Following are the winners of the first annual San Diego Music Awards presented Monday night at the San Diego Museum of Contemporary Art’s Sherwood Auditorium in La Jolla: Best Jazz, Reel to Real; Best Vintage American, Tobacco Road; Best Solo or Duo, A.J. Croce; Best Contemporary Group, Bordertown; Best Blues, Earl Thomas and the Blues Ambassadors; Best Country, Linda Rae and Breakheart Pass; Best Classic or Vintage Rock, Rockola; Best Nightclub Rock, Nemesis; Best Reggae, Roughneck Posse; Best Original Rock, Paladins; Artist of the Year, Mojo Nixon; Group of the Year, the Beat Farmers. Proceeds from the program went to the Mary Lou Clack Center for Handicapped Children in Vista.

PLAYBACK: Overheard at the recent Peter, Paul and Mary concert at the SummerPops site: a very conservative-looking man telling his small son that “this is what those ‘hippie’ concerts were like in the ‘60s.”

GRACE NOTES: In a combined celebration of their anniversaries--Leo’s Little Bit o’ Country’s seventh, KSON radio’s 28th and Spoons Restaurant’s seventh--Leo’s is hosting a gala Thursday from 5 p.m. to closing. Both the KSON Flatbed Band and Char Carroll and the Durango Band will perform, and there will be free food, drink specials and door prizes (no cover charge). Leo’s is at 680 W. San Marcos Blvd., San Marcos. Meanwhile, on Sept. 1 at Leo’s, T.G. Sheppard will perform two shows. . . .

Guitar whiz Blues Saraceno, last seen in these parts in December, 1989, when he performed with Ginger Baker and Jack Bruce at the Bacchanal--at the age of 18--will be conducting a clinic at Guitar Trader, 7210 Clairemont Mesa Blvd., Friday at 7:30 p.m. Admission is $2. . . .

The Rebel Alliance Songwriting Consortium--featuring Country Dick Montana, Mojo Nixon, Paul Kamanski and Joey Harris--was scheduled to play at Solos the next two Thursdays. However, the cancellation of the Grandmothers’ Aug. 29 show at the Belly Up Tavern left a vacancy that the Rebel quartet will fill by switching venues on that Thursday night. Filling in for the Rebels that night at Solos is a program called “An Evening With Randy Fontaine.” (He’s a North County piano player.) . . .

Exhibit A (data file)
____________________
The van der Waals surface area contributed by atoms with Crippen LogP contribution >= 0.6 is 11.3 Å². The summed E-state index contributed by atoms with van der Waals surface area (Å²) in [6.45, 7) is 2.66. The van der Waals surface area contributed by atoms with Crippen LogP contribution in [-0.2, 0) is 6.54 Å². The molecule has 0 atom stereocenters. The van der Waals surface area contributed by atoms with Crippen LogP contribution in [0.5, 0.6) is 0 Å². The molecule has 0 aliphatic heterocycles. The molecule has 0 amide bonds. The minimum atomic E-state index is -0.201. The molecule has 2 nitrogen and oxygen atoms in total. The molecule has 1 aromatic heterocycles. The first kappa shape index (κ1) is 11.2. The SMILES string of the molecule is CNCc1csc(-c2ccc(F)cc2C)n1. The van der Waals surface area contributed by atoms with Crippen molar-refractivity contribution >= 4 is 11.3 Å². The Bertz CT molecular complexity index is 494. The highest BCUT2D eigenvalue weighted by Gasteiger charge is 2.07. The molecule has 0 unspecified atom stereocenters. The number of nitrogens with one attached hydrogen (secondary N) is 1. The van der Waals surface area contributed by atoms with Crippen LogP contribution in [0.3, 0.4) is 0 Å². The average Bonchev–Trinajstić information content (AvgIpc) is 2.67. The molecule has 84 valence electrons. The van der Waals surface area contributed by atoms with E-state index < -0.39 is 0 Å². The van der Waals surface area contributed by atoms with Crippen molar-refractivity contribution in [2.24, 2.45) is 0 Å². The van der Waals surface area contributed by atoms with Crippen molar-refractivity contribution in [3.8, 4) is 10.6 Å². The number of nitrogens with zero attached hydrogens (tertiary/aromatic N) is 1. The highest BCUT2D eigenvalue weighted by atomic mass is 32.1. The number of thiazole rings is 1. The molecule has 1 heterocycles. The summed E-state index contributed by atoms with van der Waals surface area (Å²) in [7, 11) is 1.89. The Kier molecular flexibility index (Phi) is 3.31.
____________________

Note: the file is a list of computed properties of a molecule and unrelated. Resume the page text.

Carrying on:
Foghat and Pat Travers share a Sept. 1 bill at J.J.’s Hot Rocks. The Imperial Beach venue hosts Quiet Riot on Sept. 17. . . .

The British band Chapterhouse checks into SDSU’s Backdoor for a Sept. 8 show. . . .


Unlike a lot of bands that adhere to a single style (either consciously or due to a lack of imagination), San Diego’s Dark Globe seems to follow its collective muse wherever it goes. On the group’s handful of independent releases, one hears founder-guitarist-vocalist John Gire’s socially critical, image-choked and frequently hilarious lyrics shoehorned into everything from squall-metal to gothic-folk, from riff-rock to funky piano-pop.

Dark Globe’s current effort, “Two-Headed Happiness,” seems weighted toward the asylum-folk of Pink Floyd’s acid-saturated founder, Syd Barrett. However, “Eightball,” a pretty funny sendup of both speed-metal and its chemical equivalent, bangs harder than most spoofs. Elsewhere, the trio of Gire, bassist Mike Jones and drummer Conway Bowman rock and slam with a conspiratorial clamor.

Now a quartet with the addition of Mocha Joe Camacho, Dark Globe will put the trenchancy of Gire’s lyrics to the test when it plays an all acoustic set as the opening act for the Knitters at the Belly Up Tavern on Thursday.